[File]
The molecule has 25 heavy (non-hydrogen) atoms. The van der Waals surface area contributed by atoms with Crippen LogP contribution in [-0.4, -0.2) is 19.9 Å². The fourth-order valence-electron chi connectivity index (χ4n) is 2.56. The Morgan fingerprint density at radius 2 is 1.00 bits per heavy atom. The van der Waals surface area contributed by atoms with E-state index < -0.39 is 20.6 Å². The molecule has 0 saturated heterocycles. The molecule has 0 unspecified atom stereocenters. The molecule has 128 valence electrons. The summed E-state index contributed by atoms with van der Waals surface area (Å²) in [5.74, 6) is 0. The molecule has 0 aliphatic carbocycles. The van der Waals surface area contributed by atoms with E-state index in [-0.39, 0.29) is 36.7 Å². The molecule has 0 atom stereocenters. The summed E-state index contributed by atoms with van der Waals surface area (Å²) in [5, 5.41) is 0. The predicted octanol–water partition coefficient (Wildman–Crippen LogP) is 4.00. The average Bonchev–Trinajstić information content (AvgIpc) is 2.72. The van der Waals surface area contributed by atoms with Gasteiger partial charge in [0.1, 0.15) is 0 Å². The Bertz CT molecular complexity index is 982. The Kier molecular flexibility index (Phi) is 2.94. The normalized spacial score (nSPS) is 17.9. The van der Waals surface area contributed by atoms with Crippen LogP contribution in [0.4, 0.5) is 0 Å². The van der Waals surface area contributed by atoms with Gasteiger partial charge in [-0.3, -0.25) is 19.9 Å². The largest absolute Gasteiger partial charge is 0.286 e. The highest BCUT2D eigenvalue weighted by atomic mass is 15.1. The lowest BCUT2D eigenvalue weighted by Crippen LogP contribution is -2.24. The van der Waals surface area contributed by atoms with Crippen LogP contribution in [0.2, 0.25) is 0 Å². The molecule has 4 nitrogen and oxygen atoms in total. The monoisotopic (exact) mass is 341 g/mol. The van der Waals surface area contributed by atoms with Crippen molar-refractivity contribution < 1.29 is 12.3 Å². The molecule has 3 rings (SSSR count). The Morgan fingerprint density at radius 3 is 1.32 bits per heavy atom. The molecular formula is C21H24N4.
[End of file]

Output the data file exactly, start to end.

The molecule has 25 heavy (non-hydrogen) atoms. The van der Waals surface area contributed by atoms with Crippen LogP contribution in [-0.4, -0.2) is 19.9 Å². The fourth-order valence-electron chi connectivity index (χ4n) is 2.56. The Morgan fingerprint density at radius 2 is 1.00 bits per heavy atom. The van der Waals surface area contributed by atoms with E-state index < -0.39 is 20.6 Å². The molecule has 0 saturated heterocycles. The molecule has 0 unspecified atom stereocenters. The molecule has 128 valence electrons. The summed E-state index contributed by atoms with van der Waals surface area (Å²) in [5.74, 6) is 0. The molecule has 0 aliphatic carbocycles. The van der Waals surface area contributed by atoms with E-state index in [-0.39, 0.29) is 36.7 Å². The molecule has 0 atom stereocenters. The summed E-state index contributed by atoms with van der Waals surface area (Å²) in [5, 5.41) is 0. The predicted octanol–water partition coefficient (Wildman–Crippen LogP) is 4.00. The average Bonchev–Trinajstić information content (AvgIpc) is 2.72. The van der Waals surface area contributed by atoms with Gasteiger partial charge in [0.1, 0.15) is 0 Å². The Bertz CT molecular complexity index is 982. The Kier molecular flexibility index (Phi) is 2.94. The normalized spacial score (nSPS) is 17.9. The van der Waals surface area contributed by atoms with Crippen LogP contribution in [0.4, 0.5) is 0 Å². The van der Waals surface area contributed by atoms with Gasteiger partial charge in [-0.3, -0.25) is 19.9 Å². The largest absolute Gasteiger partial charge is 0.286 e. The highest BCUT2D eigenvalue weighted by atomic mass is 15.1. The lowest BCUT2D eigenvalue weighted by Crippen LogP contribution is -2.24. The van der Waals surface area contributed by atoms with Crippen LogP contribution in [0.2, 0.25) is 0 Å². The molecule has 4 nitrogen and oxygen atoms in total. The monoisotopic (exact) mass is 341 g/mol. The van der Waals surface area contributed by atoms with Crippen molar-refractivity contribution < 1.29 is 12.3 Å². The molecule has 3 rings (SSSR count). The Morgan fingerprint density at radius 3 is 1.32 bits per heavy atom. The molecular formula is C21H24N4.